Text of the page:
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Title: Thinned Mature Deciduous Forest Silvopastures for Appalachia

item Feldhake, Charles
item Neel, James - Jim
item Belesky, David

Submitted to: Meeting Abstract
Publication Type: Abstract Only
Publication Acceptance Date: 9/19/2007
Publication Date: N/A
Citation: N/A

Interpretive Summary:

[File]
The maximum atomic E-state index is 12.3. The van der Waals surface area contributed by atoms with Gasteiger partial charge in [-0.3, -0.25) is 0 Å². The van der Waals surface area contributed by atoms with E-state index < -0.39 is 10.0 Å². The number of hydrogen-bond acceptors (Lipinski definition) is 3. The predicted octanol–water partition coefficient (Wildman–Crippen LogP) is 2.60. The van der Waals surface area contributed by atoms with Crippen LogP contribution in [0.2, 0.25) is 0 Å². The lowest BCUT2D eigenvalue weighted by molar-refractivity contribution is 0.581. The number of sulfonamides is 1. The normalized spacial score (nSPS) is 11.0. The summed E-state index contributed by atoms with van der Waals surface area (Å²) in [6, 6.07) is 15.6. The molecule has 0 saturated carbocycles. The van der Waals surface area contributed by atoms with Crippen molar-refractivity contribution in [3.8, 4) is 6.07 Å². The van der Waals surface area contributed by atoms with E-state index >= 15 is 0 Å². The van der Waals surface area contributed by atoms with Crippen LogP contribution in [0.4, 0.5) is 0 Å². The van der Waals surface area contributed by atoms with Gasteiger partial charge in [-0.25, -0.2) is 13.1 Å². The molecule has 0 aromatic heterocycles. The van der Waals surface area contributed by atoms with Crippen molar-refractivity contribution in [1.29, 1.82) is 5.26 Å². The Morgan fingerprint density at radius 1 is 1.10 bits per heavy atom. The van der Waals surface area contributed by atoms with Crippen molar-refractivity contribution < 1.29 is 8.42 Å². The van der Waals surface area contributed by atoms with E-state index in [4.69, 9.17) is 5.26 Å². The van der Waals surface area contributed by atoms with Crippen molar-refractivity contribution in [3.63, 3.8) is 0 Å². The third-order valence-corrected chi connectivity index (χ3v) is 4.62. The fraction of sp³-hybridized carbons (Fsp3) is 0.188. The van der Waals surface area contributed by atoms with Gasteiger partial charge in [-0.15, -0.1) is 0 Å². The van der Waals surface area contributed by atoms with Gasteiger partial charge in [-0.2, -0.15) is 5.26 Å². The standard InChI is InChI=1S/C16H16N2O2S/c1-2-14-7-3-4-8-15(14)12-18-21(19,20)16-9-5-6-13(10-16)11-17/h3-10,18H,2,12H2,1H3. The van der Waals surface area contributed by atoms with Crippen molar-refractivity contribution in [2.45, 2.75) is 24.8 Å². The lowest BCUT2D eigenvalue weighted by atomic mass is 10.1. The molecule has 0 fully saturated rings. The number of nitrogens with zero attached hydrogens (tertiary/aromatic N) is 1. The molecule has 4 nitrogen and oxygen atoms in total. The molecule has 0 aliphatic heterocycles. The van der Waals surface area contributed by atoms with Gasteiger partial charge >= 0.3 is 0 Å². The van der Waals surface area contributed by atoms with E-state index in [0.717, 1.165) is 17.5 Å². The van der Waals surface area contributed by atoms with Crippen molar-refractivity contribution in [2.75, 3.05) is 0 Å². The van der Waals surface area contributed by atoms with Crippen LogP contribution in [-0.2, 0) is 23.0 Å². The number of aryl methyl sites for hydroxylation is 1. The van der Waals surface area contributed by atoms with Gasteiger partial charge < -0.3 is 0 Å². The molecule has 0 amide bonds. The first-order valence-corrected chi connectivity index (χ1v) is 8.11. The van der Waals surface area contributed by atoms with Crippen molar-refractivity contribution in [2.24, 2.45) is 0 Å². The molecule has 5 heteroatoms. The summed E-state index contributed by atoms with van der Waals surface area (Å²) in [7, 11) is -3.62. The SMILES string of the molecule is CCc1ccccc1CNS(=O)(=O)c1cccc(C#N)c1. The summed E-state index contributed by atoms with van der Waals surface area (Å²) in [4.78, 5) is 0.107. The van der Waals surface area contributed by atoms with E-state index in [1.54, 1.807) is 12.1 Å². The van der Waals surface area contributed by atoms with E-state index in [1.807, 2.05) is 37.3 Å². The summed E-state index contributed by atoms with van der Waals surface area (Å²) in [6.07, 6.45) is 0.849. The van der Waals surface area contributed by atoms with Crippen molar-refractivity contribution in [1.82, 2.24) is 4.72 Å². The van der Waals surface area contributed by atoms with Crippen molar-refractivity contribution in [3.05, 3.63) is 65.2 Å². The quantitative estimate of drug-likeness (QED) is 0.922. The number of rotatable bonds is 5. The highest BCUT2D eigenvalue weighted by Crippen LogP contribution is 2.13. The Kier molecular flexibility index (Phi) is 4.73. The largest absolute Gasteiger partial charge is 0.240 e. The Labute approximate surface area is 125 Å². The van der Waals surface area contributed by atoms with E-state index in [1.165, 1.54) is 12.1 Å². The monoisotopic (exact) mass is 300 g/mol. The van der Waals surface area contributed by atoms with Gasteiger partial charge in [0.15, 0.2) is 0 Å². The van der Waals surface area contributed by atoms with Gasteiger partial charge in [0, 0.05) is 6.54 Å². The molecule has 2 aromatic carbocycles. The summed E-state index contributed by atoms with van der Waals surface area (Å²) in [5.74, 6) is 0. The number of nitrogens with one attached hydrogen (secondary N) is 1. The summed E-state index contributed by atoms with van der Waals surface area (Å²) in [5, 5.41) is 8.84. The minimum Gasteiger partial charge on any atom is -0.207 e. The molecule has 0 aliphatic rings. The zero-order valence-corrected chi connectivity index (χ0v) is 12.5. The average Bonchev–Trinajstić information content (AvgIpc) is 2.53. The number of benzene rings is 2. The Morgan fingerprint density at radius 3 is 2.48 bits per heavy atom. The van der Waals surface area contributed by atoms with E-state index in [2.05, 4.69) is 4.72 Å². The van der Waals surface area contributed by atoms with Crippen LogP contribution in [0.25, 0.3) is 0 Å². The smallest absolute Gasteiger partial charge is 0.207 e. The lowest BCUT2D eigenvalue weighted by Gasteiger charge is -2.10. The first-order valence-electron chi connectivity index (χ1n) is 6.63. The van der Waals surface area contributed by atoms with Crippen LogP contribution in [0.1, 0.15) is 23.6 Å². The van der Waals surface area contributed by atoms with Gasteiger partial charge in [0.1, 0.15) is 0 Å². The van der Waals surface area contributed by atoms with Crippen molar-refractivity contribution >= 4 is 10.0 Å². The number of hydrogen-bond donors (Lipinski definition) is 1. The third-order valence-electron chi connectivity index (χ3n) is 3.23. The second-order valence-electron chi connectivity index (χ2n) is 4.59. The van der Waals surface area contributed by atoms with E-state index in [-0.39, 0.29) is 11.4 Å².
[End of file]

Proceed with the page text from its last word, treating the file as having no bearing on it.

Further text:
Technical Abstract: Little information is available on effective management and utilization of silvopastures developed from the ubiquitous mature woodlots which comprise 40-50% of small Appalachian farm acreage. We thinned a white oak dominated mature second growth forested area establishing two 0.5 ha, eight-paddock, orchardgrass-perennial ryegrass-white clover silvopasture replications for comparison with two nearby open pasture replications. After thinning trees, silvopastures were limed, fertilized and seeded. Sheep were fed hay and corn scattered across the area to facilitate removal of residual understory and incorporation of applied materials into surface soil. We measured soil moisture in the top 15 cm using time domain reflectometry and photosynthetically active radiation (PAR) using a system of 16, 1 m line Quantum Sensors during the subsequent growing seasons of 2004, 2005, and 2006. Paddocks were rotationally grazed by sheep with two 1 m2 herbage mass samples taken prior to animal grazing. There was no significant difference in soil moisture between silvopastures and open pastures however, there was adequate rainfall to prevent drought all three years. The two silvopasture replications had residual tree stands of 45.8 and 50.8 m2 ha-1 diameter breast height allowing 42 and 51% of total daily incident PAR compared to measurements in the open field. Total forage mass yield from open pasture for 2004, 2005 and 2006 was 9.9, 10.5 and 10.2 t ha-1 respectively and for silvopasture 8.5, 6.7 and 6.7 t ha-1. Silvopastures averaging 47% of open pasture incident PAR yielded an average of 72% as much herbage mass in spite of silvopasture soils not being managed for forage production the previous near century as the open pasture's and possibly left in forest due to being considered inferior.